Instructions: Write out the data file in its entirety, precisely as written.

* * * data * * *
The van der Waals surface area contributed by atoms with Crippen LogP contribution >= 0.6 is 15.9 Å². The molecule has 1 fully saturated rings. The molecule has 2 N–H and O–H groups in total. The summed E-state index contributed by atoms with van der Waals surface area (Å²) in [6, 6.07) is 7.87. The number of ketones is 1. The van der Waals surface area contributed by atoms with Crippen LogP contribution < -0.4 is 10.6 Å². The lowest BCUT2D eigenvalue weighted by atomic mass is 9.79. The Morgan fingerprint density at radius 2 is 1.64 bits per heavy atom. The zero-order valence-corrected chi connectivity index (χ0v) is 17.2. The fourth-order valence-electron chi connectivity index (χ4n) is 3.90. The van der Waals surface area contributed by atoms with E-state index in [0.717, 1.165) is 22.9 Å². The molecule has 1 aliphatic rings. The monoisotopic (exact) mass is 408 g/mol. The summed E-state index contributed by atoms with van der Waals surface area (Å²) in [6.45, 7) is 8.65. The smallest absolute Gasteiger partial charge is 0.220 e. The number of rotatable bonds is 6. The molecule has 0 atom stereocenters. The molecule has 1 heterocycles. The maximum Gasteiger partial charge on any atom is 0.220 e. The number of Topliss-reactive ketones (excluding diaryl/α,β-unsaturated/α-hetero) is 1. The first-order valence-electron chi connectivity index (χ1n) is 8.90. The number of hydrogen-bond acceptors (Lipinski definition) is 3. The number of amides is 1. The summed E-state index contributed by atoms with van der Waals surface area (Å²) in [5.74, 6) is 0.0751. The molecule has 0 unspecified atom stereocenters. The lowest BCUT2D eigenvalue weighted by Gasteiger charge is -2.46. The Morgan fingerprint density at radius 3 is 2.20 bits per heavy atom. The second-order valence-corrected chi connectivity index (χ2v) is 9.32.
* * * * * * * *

The van der Waals surface area contributed by atoms with Crippen LogP contribution >= 0.6 is 15.9 Å². The molecule has 1 fully saturated rings. The molecule has 2 N–H and O–H groups in total. The summed E-state index contributed by atoms with van der Waals surface area (Å²) in [6, 6.07) is 7.87. The number of ketones is 1. The van der Waals surface area contributed by atoms with Crippen LogP contribution < -0.4 is 10.6 Å². The lowest BCUT2D eigenvalue weighted by atomic mass is 9.79. The Morgan fingerprint density at radius 2 is 1.64 bits per heavy atom. The zero-order valence-corrected chi connectivity index (χ0v) is 17.2. The fourth-order valence-electron chi connectivity index (χ4n) is 3.90. The van der Waals surface area contributed by atoms with E-state index in [0.717, 1.165) is 22.9 Å². The molecule has 1 aliphatic rings. The monoisotopic (exact) mass is 408 g/mol. The summed E-state index contributed by atoms with van der Waals surface area (Å²) in [6.45, 7) is 8.65. The smallest absolute Gasteiger partial charge is 0.220 e. The number of rotatable bonds is 6. The molecule has 0 atom stereocenters. The molecule has 1 heterocycles. The maximum Gasteiger partial charge on any atom is 0.220 e. The number of Topliss-reactive ketones (excluding diaryl/α,β-unsaturated/α-hetero) is 1. The first-order valence-electron chi connectivity index (χ1n) is 8.90. The number of hydrogen-bond acceptors (Lipinski definition) is 3. The number of amides is 1. The summed E-state index contributed by atoms with van der Waals surface area (Å²) in [5.74, 6) is 0.0751. The molecule has 0 unspecified atom stereocenters. The lowest BCUT2D eigenvalue weighted by Gasteiger charge is -2.46. The Morgan fingerprint density at radius 3 is 2.20 bits per heavy atom. The second-order valence-corrected chi connectivity index (χ2v) is 9.32.